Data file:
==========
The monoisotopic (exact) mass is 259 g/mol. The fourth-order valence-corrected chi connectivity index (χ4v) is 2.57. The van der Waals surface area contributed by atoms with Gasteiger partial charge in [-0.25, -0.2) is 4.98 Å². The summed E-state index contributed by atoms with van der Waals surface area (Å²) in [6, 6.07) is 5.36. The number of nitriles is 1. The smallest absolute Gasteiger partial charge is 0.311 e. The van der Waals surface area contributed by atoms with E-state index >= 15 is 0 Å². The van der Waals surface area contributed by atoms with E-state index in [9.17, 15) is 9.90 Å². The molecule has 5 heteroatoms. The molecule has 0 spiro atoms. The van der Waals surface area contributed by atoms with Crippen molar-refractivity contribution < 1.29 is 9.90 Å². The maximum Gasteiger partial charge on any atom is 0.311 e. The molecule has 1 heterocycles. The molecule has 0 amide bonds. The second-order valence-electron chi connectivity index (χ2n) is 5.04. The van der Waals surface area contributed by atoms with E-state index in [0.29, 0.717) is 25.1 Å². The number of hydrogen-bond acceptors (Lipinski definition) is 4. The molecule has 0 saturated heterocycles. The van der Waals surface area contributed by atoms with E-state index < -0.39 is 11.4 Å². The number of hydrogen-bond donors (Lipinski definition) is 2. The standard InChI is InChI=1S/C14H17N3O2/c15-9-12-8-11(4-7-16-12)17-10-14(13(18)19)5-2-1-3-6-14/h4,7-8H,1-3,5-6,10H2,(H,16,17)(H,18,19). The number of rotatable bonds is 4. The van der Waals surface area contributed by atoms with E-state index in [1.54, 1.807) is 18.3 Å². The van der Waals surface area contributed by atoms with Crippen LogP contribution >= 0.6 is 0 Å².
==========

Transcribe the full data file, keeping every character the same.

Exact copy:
The monoisotopic (exact) mass is 259 g/mol. The fourth-order valence-corrected chi connectivity index (χ4v) is 2.57. The van der Waals surface area contributed by atoms with Gasteiger partial charge in [-0.25, -0.2) is 4.98 Å². The summed E-state index contributed by atoms with van der Waals surface area (Å²) in [6, 6.07) is 5.36. The number of nitriles is 1. The smallest absolute Gasteiger partial charge is 0.311 e. The van der Waals surface area contributed by atoms with E-state index >= 15 is 0 Å². The van der Waals surface area contributed by atoms with E-state index in [9.17, 15) is 9.90 Å². The molecule has 5 heteroatoms. The molecule has 0 spiro atoms. The van der Waals surface area contributed by atoms with Crippen molar-refractivity contribution < 1.29 is 9.90 Å². The maximum Gasteiger partial charge on any atom is 0.311 e. The molecule has 1 heterocycles. The molecule has 0 amide bonds. The second-order valence-electron chi connectivity index (χ2n) is 5.04. The van der Waals surface area contributed by atoms with E-state index in [0.29, 0.717) is 25.1 Å². The number of hydrogen-bond acceptors (Lipinski definition) is 4. The molecule has 0 saturated heterocycles. The van der Waals surface area contributed by atoms with E-state index < -0.39 is 11.4 Å². The number of hydrogen-bond donors (Lipinski definition) is 2. The standard InChI is InChI=1S/C14H17N3O2/c15-9-12-8-11(4-7-16-12)17-10-14(13(18)19)5-2-1-3-6-14/h4,7-8H,1-3,5-6,10H2,(H,16,17)(H,18,19). The number of rotatable bonds is 4. The van der Waals surface area contributed by atoms with E-state index in [1.54, 1.807) is 18.3 Å². The van der Waals surface area contributed by atoms with Crippen LogP contribution >= 0.6 is 0 Å².